Shirley

Shirley

eBook - 1999
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Following the tremendous popular success of Jane Eyre, which earned her lifelong notoriety as a moral revolutionary, Charlotte Bront? vowed to write a sweeping social chronicle that focused on "something real and unromantic as Monday morning." Set in the industrializing England of the Napoleonic wars and Luddite revolts of 1811-12, Shirley (1849) is the story of two contrasting heroines. One is the shy Caroline Helstone, who is trapped in the oppressive atmosphere of a Yorkshire rectory and whose bare life symbolizes the plight of single women in the nineteenth century. The other is the vivacious Shirley Keeldar, who inherits a local estate and whose wealth liberates her from convention. A work that combines social commentary with the more private preoccupations of Jane Eyre, Shirley demonstrates the full range of Bront?'s literary talent. "Shirley is a revolutionary novel," wrote Bront? biographer Lyndall Gordon. "Shirley follows Jane Eyre as a new exemplar--but so much a forerunner of the feminist of the later twentieth century that it is hard to believe in her actual existence in 1811-12. She is a theoretic possibility: what a woman might be if she combined independence and means of her own with intellect. Charlotte Bront? imagined a new form of power, equal to that of men, in a confident young woman [whose] extraordinary freedom has accustomed her to think for herself....Shirley [is] Bront?'s most feminist novel."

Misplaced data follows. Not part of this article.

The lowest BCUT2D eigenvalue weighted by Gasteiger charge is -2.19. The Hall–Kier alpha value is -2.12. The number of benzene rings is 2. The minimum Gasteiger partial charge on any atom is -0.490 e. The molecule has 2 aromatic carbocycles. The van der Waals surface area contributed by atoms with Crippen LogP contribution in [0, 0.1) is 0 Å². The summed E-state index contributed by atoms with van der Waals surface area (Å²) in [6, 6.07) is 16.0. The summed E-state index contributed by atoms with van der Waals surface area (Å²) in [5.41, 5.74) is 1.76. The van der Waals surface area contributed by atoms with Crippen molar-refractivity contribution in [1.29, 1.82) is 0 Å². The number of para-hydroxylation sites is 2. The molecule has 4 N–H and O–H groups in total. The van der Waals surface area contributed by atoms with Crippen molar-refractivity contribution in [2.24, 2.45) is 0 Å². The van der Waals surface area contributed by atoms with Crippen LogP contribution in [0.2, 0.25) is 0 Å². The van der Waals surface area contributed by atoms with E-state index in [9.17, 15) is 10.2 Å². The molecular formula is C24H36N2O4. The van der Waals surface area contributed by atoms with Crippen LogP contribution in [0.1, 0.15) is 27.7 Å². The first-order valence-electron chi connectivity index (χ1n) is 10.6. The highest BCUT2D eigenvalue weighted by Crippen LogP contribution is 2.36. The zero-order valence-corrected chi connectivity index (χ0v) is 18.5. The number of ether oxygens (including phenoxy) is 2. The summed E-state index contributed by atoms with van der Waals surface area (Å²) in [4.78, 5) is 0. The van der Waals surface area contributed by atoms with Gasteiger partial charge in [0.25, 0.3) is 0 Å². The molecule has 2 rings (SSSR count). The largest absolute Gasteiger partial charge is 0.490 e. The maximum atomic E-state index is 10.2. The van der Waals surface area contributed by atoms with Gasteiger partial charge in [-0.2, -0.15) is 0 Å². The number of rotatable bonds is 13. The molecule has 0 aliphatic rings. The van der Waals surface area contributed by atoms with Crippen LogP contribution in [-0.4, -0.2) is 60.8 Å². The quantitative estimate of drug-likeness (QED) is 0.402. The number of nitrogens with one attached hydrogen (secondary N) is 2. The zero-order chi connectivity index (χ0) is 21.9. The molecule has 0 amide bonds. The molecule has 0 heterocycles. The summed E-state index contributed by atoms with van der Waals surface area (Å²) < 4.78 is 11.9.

Publisher: [S.I.] : Random House Publishing Group, 1999.
ISBN: 9780679640097
Branch Call Number: eBOOK OVERDRI
Additional Contributors: OverDrive, Inc

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julia_sedai
Sep 12, 2016

I really liked the overall plot and found it interesting to read about the societal conflicts during the 1810s in Yorkshire. However, it was a bit long and sometimes hard to follow. Shirley, the character whose name is the title of the book, doesn't even show up till halfway through. I recommend it if you like Brontë's other works. She does write a good romance story, although the character of Caroline drove me a bit crazy because she was a bit pathetic.

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